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    50 seizures a day and they expect you to work -what planet are they on!!! Well she had the assessment, the guy said he was a nurse and seemed quite approachable, but didn't seem at all interested in the fact that her memory and concentration are so badly affected by her condition and just seemed more interested in her routine - does she have hobbies, does she cook and do housework etc. She told him she tries to do chores when she's feeling okay, same with hobbies etc, but that some days it's too much effort to shower and get dressed so she doesn't bother if she's not going out. She told him she goes shopping on the bus maybe once a week, which I thought would probably be used as an excuse to say she didn't qualify, so I was quick to point out that she can only do that on her own because it's a familiar bus going to a place she knows well, but if she were to try and get on an unfamiliar bus to go somewhere different she would soon get confused and stressed out. She did mention a couple of times she'd gone out on her own and forgotten where she was, and I think he made a note of that. I explained that if she has to go anywhere else, either me or hubby or her brother takes her and for hospital appointments she has outpatient transport. I also made sure the guy was aware that social services had done major adaptions to her bathroom, fitting a shower wet room to avoid any risk of seizures in the bath. She told him she was having four or five fits a week and that she has no warning, and that it can take hours for her to come round properly. I reminded her about the other week when she burnt something in the oven while coming round from a fit, as she'd forgotten she was cooking something. She was very vague about her medication and told him she had to have an alarm set on her phone otherwise she forgets, but she had taken a list with her so he could see what she is taking. I'm just hoping her attempts at getting on with things and trying to do stuff when she can isn't held against her and she doesn't get any more hassle!

  7. #7
    Senior Member nukecad's Avatar
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    By all accounts it is extremely difficult to get into the support group for epilepsy now. Apparently there are new rules regarding this.
    I came across these 'new rules' the other day in the "Revised Work Capability Handbook" version 7, 9 February 2015.

    This is a DWP guide for the assessors, which basically is the DWP telling assessors how they want them to apply the regulations.

    It does not change the regulations at all, just says how the DWP wants them to be interpreted.

    Of course the DWP are not the courts, which is so many of their decisions get overturned when challenged at tribunal.

    The tribunal applies what the law says, not what the DWP thinks it should say.

    EDIT
    Link to that guide:
    https://www.gov.uk/government/public...-professionals
    Last edited by nukecad; 04-09-15 at 20:57.
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  8. #8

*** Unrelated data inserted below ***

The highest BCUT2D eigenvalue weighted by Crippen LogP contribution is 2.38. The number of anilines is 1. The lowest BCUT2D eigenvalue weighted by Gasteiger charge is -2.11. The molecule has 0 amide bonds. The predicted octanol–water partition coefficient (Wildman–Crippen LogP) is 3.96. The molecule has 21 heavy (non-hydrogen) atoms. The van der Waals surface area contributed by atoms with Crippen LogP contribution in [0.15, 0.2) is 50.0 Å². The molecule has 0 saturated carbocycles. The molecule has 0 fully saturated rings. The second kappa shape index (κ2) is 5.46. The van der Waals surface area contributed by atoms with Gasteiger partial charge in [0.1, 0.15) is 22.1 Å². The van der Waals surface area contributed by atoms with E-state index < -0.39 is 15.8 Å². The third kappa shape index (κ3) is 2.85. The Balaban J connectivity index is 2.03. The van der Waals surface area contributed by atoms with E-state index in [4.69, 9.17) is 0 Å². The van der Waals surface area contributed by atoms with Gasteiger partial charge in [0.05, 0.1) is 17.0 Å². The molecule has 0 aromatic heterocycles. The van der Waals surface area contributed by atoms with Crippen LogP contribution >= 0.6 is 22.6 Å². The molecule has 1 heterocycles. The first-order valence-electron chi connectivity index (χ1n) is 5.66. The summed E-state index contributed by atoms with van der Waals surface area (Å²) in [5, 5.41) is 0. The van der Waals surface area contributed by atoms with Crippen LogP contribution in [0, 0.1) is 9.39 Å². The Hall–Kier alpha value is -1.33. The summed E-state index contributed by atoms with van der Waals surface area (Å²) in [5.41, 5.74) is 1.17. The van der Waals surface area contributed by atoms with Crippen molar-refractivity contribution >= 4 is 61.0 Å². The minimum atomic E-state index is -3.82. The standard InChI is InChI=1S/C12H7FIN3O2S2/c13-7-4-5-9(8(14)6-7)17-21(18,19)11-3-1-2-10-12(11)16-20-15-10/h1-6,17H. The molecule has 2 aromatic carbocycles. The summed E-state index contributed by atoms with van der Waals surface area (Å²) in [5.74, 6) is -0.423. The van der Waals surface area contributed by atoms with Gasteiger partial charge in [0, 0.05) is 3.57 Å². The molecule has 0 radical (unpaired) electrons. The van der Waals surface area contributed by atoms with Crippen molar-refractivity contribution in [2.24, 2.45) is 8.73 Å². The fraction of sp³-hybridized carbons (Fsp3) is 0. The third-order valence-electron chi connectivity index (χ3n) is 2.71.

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    When I was made to go to the job centre and the work program for a couple of weeks the women there said they both had people in to talk to them about epilepsy. They said that they were going to be a lot more stricter on epilepsy. Also, when I rang up to say I wanted to do a mandatory reconsideration, the lady wouldn't let me because she said I was wasting my time. I then rang back to insist that I really wanted to put in a mandatory reconsideration and again she told me it was pointless and just kept on going on about how the WRAG wouldn't make me job search. She also said that she would not allow me to put in for a reconsideration unless I sent in extra evidence so I gave up. Then after going to one of the work related classes and having a few seizures there and them having to constantly having to empty the room full of people whilst it happened, as well as the humiliation, I thought sod this women. I wrote a letter insisting I get put in support group and that I would not supply any more evidence as a consultant and gp letter stating exactly my medical condition is as good as it gets. Well to cut a long story short I got put in support group, but had to fight like mad to get in it. It seems crazy I had to fight like mad for ESA, then a few weeks later the assessor and decision maker for pip where amazing. Sorry if that's just a big wall of txt, I should split my writing up to make it easier to read lol.

  9. #9
    Senior Member nukecad's Avatar
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    She also said that she would not allow me to put in for a reconsideration unless I sent in extra evidence so I gave up.
    Wrong, Wrong, Wrong!

    You have a legal right to ask for a Mandatory Reconsideration. (and appeal to the First tier Tribunal if necessary).

    Thats why its called mandatory.

    It is not up to some DWP drone to decide whether you can or not.

    Glad you stood up for yourself and eventualy got the result you deserved.
    I don't know everything. - But I'm good at searching for, and finding, stuff.

    Migration from ESA to Universal Credit- Click here for information.

  10. #10
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    Thanks Nukecad. If it wasn't for my family pushing me then I probably wouldn't have appealed the decision. i don't know what it is about ESA, but each time I have applied for it everybody from the people at DWP down to the assessors have been horrible. Yet my experience with PIP was completely different. The people I spoke to at DWP were lovely, and the ATOS assessor was amazing. Also the tribunal people I had a few years back when I first applied for ESA were great too. They called me into the room and said I had won and was in support group before I even had to go through my case. I was told it could last an hour, it lasted a couple of minutes. That just proved to me that tribunals go on facts, where as the DWP are just trying to get as many people off benefits as possible. I guess if 1 in 10 for eg decide not to appeal, then that's 1 more person off benefits.